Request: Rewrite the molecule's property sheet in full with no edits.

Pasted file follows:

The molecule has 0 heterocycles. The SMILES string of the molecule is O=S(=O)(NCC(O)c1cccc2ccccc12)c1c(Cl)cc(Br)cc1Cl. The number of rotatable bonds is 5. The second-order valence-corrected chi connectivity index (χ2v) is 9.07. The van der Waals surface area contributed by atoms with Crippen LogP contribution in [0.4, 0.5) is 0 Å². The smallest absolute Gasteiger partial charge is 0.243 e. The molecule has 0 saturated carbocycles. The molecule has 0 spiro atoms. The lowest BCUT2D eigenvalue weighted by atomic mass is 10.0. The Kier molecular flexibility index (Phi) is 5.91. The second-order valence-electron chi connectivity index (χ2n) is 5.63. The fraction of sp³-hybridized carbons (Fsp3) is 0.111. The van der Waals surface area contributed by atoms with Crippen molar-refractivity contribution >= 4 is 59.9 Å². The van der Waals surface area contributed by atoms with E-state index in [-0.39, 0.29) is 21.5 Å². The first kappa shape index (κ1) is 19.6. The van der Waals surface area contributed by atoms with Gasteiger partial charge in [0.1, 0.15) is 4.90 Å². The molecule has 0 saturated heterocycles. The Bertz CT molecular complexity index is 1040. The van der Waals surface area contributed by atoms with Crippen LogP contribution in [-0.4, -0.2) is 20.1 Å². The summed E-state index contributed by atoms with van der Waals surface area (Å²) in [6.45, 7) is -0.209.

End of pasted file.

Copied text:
The molecule has 0 heterocycles. The SMILES string of the molecule is O=S(=O)(NCC(O)c1cccc2ccccc12)c1c(Cl)cc(Br)cc1Cl. The number of rotatable bonds is 5. The second-order valence-corrected chi connectivity index (χ2v) is 9.07. The van der Waals surface area contributed by atoms with Crippen LogP contribution in [0.4, 0.5) is 0 Å². The smallest absolute Gasteiger partial charge is 0.243 e. The molecule has 0 saturated carbocycles. The molecule has 0 spiro atoms. The lowest BCUT2D eigenvalue weighted by atomic mass is 10.0. The Kier molecular flexibility index (Phi) is 5.91. The second-order valence-electron chi connectivity index (χ2n) is 5.63. The fraction of sp³-hybridized carbons (Fsp3) is 0.111. The van der Waals surface area contributed by atoms with Crippen molar-refractivity contribution >= 4 is 59.9 Å². The van der Waals surface area contributed by atoms with E-state index in [-0.39, 0.29) is 21.5 Å². The first kappa shape index (κ1) is 19.6. The van der Waals surface area contributed by atoms with Gasteiger partial charge in [0.1, 0.15) is 4.90 Å². The molecule has 0 saturated heterocycles. The Bertz CT molecular complexity index is 1040. The van der Waals surface area contributed by atoms with Crippen LogP contribution in [-0.4, -0.2) is 20.1 Å². The summed E-state index contributed by atoms with van der Waals surface area (Å²) in [6.45, 7) is -0.209.